Independent studies indicate that the economic life of real property ranges between 18 and 30 years. Economic depreciation is more than just physical wear and tear, but also includes adjustments to the value of real property caused by changes in tastes, new technology, and by improvements in the quality of new assets relative to old assets (known as obsolescence).
H.R. 2346 - Energy Efficient Qualified Improvement Property Act of 2021 or the E-QUIP Act
What is the fundamental issue?
The current law depreciation rules are out of date and do not reflect the actual economic life of structures. The 27.5- and 39-year cost recovery periods for real property should be shortened.
I am a real estate professional. What does this mean for my business?
More realistic recovery periods on buildings would make real estate a more attractive investment.
NAR supports a depreciable life for real estate that accurately reflects the economic life of the property. A 2001 NAR Working Group determined that a more realistic life would be about 22 to 24 years.
More recently, a 2015 study by the MIT Center for Real Estate concluded that both nonresidential and residential properties net of land depreciate at about 7 percent per year on average. This is significantly faster than previous estimates. In analyzing the MIT study, PricewaterhouseCoopers (PwC) equated the annual depreciable life suggested by the study to be about 20 years for nonresidential property, and about 19 years for residential property.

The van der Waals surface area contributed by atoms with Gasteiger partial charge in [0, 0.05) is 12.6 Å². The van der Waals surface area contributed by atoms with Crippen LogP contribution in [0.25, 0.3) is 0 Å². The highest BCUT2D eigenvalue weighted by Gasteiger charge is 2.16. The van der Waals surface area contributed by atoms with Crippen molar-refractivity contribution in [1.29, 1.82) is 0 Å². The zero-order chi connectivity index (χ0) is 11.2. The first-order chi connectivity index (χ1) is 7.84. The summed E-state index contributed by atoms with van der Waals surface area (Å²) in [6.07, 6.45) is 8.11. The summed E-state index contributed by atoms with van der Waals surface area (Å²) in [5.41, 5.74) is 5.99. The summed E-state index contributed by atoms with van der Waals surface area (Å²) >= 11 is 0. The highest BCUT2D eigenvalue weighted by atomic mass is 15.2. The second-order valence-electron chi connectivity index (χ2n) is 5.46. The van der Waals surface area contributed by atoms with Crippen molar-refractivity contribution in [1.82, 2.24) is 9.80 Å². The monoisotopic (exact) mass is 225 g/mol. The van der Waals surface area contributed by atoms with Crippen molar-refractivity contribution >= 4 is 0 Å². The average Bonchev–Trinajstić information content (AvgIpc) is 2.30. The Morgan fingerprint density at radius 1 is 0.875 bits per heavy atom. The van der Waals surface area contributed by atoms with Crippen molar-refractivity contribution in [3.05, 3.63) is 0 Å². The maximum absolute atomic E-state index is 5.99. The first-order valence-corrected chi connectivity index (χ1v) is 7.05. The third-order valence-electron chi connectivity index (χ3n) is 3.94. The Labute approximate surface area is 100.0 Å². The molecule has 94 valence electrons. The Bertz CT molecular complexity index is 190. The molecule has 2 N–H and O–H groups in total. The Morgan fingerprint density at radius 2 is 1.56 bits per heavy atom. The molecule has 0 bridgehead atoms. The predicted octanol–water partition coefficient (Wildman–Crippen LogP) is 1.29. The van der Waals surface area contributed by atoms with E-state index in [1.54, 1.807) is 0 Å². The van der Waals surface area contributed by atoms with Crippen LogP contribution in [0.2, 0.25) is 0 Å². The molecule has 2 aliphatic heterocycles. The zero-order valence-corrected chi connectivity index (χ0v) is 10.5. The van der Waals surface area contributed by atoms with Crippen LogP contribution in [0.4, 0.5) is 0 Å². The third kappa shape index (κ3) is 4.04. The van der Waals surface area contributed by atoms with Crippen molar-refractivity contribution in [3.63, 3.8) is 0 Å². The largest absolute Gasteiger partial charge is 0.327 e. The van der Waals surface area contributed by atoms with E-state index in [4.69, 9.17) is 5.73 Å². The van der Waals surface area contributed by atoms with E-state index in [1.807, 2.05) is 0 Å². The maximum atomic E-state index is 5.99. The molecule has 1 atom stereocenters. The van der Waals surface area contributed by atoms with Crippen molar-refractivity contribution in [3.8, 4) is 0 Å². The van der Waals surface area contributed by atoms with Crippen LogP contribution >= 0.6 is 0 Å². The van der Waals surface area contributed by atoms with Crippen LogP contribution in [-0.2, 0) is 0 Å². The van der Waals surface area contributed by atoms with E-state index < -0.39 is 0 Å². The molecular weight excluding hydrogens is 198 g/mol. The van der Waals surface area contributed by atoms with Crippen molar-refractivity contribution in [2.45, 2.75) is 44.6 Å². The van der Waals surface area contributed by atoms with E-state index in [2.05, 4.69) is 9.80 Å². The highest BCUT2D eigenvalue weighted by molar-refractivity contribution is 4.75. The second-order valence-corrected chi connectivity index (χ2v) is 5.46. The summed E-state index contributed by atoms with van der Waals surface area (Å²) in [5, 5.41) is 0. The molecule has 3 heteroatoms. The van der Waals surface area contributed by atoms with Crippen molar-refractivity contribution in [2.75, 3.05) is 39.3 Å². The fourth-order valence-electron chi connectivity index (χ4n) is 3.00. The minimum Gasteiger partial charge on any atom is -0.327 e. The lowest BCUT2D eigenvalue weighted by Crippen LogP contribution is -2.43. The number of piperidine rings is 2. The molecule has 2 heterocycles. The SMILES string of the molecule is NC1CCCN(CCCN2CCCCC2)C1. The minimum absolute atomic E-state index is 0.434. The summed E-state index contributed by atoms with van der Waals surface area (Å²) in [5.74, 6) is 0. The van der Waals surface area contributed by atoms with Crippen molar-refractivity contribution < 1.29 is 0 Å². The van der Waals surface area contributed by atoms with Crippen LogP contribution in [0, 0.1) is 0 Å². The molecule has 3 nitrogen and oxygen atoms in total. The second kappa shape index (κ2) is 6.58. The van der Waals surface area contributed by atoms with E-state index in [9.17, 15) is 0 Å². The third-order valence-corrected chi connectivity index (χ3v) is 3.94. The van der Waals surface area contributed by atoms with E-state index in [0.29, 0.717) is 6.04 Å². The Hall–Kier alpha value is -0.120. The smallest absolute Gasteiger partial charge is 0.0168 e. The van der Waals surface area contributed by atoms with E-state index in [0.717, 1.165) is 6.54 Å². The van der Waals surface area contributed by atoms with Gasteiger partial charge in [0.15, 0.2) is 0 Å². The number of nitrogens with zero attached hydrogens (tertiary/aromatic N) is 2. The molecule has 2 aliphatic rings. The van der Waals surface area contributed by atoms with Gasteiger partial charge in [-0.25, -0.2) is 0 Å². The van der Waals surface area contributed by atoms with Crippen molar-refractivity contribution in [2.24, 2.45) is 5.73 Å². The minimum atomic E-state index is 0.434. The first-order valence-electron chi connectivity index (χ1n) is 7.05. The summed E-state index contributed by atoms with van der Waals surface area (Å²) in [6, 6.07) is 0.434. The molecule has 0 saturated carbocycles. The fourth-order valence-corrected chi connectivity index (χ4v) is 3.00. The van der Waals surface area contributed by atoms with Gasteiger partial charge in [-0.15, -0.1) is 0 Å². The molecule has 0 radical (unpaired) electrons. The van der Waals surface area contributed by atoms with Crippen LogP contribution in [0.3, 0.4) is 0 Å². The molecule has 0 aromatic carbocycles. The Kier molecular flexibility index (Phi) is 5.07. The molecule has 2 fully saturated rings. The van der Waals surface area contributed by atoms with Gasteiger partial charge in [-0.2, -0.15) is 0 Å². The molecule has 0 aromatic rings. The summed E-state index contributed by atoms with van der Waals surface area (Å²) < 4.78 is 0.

It is important to note that economic depreciation is more than just physical wear and tear, but also includes adjustments to the value of real property caused by changes in tastes, new technology, and by improvements in the quality of new assets relative to old assets (known as obsolescence).
While lengthening recovery periods for real property was considered in early debates over tax reform before the enactment of the Tax Cuts and Jobs Act of 2017, this concept did not make it into the final version of the bill that was enacted and depreciation for real estate remains much as it has been since 1987.
More recent discussion among policy makers about tax reform has largely been limited to debates over whether tax rates should be raised or not and little discussion has taken place about depreciation.
Federal Taxation Committee